WIUM Tristates Public Radio

The Push for Education Funding Reform in Illinois

Apr 12, 2015

A measure of particular interest to many downstate educators is the School Funding Reform Act of 2015.  It’s Senate Bill 1, which means it was the first piece of legislation introduced in the Senate this session.

“That was a choice of the Senate Democratic Caucus,” said bill sponsor, State Senator Andy Manar (D-Bunker Hill). “I think that shows how significant the bill is and how important it is that we have something reformed when it comes to school funding in the state of Illinois this year.”

Manar and State Senator John Sullivan (D-Rushville) talked about the bill during a meeting in Macomb hosted by the Association of Illinois Rural and Small Schools (AIRSS).

Manar said the bill will simplify how state dollars are distributed to schools, and it will fund districts according to student need and local ability to pay.  He said there is a great disparity in the amount of base funding support districts across Illinois need from the state.

AIRSS Executive Director David Ardrey addresses the audience during the forum at the Spoon River College Community Outreach Center in Macomb.
Credit Rich Egger

The measure is based on legislation introduced last year – Senate Bill 16 – which passed in the Senate but did not come up for a vote in the House.  Manar said changes were made to improve the legislation and he said the bill could be altered more this year as it goes through the process.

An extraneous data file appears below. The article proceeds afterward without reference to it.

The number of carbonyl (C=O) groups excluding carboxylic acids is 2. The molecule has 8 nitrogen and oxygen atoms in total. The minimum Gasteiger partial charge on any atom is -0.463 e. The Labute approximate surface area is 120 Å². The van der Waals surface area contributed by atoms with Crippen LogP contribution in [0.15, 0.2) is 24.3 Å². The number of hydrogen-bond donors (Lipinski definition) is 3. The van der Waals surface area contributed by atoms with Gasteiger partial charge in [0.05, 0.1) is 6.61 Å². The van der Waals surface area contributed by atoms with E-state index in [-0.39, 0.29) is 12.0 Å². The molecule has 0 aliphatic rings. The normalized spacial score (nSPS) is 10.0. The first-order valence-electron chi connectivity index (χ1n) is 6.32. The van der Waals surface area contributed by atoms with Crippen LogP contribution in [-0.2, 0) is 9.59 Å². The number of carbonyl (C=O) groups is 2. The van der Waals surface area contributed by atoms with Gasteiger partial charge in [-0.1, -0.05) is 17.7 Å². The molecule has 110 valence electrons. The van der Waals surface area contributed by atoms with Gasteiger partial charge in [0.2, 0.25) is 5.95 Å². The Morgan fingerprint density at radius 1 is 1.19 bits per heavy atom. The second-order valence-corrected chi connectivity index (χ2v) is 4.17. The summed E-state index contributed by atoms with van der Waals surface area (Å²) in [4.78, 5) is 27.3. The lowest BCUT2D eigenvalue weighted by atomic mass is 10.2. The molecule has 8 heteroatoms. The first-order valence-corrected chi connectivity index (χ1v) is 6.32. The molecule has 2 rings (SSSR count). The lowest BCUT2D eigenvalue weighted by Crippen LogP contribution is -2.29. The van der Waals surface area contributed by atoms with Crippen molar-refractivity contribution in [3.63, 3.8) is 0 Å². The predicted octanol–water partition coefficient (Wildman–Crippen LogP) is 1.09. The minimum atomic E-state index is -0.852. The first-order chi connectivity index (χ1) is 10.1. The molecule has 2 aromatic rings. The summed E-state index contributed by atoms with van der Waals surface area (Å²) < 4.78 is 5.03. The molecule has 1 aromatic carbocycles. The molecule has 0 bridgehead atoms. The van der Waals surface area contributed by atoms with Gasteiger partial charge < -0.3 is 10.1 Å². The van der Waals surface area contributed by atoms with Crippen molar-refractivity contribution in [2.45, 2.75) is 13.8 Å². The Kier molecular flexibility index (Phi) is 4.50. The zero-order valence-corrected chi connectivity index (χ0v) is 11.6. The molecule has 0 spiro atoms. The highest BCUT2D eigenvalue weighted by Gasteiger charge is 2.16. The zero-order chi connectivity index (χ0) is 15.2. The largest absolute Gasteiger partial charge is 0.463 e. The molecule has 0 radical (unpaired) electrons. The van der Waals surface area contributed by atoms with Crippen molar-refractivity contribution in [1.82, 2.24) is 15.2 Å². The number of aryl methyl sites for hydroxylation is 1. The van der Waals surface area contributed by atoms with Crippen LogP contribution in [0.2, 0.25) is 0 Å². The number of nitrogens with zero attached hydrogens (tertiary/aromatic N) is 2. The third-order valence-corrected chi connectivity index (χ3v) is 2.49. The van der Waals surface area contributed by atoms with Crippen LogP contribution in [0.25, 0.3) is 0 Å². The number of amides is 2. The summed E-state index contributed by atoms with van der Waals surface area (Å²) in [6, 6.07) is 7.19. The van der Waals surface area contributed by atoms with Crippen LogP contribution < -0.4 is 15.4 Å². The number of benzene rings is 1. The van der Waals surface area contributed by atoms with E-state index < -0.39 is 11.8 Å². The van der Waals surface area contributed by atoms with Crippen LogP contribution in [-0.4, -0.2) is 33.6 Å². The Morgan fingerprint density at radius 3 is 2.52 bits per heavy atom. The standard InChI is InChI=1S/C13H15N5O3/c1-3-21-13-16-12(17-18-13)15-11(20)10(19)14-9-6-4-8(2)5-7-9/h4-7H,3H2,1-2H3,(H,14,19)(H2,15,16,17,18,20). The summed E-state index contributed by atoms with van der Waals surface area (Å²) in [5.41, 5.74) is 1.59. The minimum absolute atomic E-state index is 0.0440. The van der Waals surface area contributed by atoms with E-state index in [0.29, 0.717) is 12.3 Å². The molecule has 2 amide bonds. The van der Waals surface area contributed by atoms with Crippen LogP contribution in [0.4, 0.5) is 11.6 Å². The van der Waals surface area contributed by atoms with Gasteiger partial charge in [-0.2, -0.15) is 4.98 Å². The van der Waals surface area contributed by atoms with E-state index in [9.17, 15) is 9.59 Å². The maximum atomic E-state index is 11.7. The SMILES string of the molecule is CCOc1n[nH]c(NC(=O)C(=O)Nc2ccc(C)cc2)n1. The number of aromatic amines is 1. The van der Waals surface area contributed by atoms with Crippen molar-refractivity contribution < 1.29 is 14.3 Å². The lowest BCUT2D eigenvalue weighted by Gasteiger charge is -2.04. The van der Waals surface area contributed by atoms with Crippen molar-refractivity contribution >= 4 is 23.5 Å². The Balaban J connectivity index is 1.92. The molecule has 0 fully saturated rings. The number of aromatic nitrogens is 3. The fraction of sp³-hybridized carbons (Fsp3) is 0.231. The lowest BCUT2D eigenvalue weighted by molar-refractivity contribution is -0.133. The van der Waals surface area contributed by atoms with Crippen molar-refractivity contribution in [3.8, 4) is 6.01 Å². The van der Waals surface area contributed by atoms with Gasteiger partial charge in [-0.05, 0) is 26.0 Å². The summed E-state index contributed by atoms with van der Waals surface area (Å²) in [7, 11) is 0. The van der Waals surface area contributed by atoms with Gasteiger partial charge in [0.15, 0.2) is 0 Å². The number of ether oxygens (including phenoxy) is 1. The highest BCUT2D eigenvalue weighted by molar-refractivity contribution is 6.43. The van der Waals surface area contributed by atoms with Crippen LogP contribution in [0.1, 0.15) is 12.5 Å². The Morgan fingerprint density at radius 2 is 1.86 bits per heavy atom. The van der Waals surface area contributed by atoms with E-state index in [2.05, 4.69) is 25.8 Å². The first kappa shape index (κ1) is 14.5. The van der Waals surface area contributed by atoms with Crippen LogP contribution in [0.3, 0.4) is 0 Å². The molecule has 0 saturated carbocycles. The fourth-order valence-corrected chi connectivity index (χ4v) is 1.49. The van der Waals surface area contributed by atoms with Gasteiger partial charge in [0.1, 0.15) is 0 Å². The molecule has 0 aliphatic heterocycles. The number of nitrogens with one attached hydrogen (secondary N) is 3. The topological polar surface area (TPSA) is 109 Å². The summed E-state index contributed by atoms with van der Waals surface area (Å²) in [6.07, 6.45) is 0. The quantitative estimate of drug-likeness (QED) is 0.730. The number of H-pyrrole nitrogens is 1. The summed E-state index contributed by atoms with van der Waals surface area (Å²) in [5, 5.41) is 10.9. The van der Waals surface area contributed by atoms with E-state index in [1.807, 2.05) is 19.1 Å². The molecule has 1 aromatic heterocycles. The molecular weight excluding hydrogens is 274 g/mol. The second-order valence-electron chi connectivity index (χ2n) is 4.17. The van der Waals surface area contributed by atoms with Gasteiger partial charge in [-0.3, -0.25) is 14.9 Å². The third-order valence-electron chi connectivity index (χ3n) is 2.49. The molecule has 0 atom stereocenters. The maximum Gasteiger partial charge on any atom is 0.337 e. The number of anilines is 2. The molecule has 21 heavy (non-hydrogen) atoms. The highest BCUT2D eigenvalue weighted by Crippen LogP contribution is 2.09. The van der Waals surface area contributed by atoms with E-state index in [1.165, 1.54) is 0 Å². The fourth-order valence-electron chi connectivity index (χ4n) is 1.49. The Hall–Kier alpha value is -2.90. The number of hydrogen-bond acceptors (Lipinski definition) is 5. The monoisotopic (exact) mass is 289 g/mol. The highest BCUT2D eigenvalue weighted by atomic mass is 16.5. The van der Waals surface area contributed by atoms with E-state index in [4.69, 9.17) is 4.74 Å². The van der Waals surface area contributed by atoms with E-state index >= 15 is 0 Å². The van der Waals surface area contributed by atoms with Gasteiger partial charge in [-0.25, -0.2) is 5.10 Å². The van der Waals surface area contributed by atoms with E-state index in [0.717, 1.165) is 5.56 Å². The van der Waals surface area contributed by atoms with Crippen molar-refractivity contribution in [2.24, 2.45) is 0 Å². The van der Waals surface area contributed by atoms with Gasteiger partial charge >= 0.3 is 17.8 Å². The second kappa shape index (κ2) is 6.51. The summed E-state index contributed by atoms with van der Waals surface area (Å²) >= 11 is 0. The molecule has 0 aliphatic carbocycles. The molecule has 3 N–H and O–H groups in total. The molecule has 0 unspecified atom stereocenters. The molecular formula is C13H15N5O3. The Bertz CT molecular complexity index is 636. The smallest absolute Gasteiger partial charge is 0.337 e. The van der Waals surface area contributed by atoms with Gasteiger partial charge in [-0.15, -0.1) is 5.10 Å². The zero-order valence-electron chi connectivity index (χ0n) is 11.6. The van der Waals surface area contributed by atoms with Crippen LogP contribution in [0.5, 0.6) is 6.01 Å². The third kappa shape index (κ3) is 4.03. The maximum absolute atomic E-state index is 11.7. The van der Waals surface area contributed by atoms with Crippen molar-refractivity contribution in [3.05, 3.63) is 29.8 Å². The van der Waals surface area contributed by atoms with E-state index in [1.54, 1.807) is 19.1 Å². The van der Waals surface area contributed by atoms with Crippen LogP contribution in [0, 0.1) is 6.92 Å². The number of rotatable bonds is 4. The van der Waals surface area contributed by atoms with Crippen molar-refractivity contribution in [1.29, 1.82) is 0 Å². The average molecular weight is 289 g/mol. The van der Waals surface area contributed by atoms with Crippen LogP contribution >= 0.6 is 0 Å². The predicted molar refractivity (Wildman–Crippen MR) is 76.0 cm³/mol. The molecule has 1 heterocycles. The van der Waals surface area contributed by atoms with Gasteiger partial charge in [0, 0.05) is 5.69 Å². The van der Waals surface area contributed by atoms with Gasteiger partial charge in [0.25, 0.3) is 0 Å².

“We’re trying to undo decades of inaction. So that’s going to take many voices, many perspectives,” Manar said. The senator added he believes the bill meets the needs of rural school districts.

Senate Bill 1 is one of many issues awaiting lawmakers when they return to Springfield this week. David Ardrey, Executive Director of AIRSS, hopes the bill will pass this year though it’s difficult to predict what will happen.

“What I’m more hopeful about is that Senator Manar has the conversation on the table. He’s not going to back down (and) we’re not going to waiver in our support of change in this state for school funding,” said Ardrey.

“So I don’t think this conversation is going to go away. Will it pass this year? I don’t know. Will it pass in this state some day? I think it will.”

Ardrey said AIRSS formed in 1987. He said it’s an educational not-for-profit organization that focuses on issues in rural schools.

When asked what’s the biggest challenge facing rural and small school districts, Ardrey replied:

”Funding. Period.”

And he said until the state’s school funding formula is changed, rural and small school districts will suffer.